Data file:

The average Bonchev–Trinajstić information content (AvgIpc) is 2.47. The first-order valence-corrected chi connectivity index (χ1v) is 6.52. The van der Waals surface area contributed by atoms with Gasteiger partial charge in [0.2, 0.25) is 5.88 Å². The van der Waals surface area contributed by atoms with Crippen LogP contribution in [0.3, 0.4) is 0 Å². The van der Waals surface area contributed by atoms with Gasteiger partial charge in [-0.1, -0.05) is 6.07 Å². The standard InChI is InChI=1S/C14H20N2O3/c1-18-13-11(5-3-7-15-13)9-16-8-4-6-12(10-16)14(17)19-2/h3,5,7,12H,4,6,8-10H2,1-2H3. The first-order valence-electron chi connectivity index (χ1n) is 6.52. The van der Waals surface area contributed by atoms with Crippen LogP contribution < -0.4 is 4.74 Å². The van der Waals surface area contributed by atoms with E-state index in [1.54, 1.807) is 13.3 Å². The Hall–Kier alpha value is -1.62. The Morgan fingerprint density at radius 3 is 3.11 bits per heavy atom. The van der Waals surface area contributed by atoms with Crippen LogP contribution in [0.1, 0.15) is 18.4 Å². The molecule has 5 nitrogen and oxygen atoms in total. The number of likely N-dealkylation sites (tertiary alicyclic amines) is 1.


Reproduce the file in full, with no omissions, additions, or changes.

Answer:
The average Bonchev–Trinajstić information content (AvgIpc) is 2.47. The first-order valence-corrected chi connectivity index (χ1v) is 6.52. The van der Waals surface area contributed by atoms with Gasteiger partial charge in [0.2, 0.25) is 5.88 Å². The van der Waals surface area contributed by atoms with Crippen LogP contribution in [0.3, 0.4) is 0 Å². The van der Waals surface area contributed by atoms with Gasteiger partial charge in [-0.1, -0.05) is 6.07 Å². The standard InChI is InChI=1S/C14H20N2O3/c1-18-13-11(5-3-7-15-13)9-16-8-4-6-12(10-16)14(17)19-2/h3,5,7,12H,4,6,8-10H2,1-2H3. The first-order valence-electron chi connectivity index (χ1n) is 6.52. The van der Waals surface area contributed by atoms with Crippen LogP contribution < -0.4 is 4.74 Å². The van der Waals surface area contributed by atoms with E-state index in [1.54, 1.807) is 13.3 Å². The Hall–Kier alpha value is -1.62. The Morgan fingerprint density at radius 3 is 3.11 bits per heavy atom. The van der Waals surface area contributed by atoms with Crippen LogP contribution in [0.1, 0.15) is 18.4 Å². The molecule has 5 nitrogen and oxygen atoms in total. The number of likely N-dealkylation sites (tertiary alicyclic amines) is 1.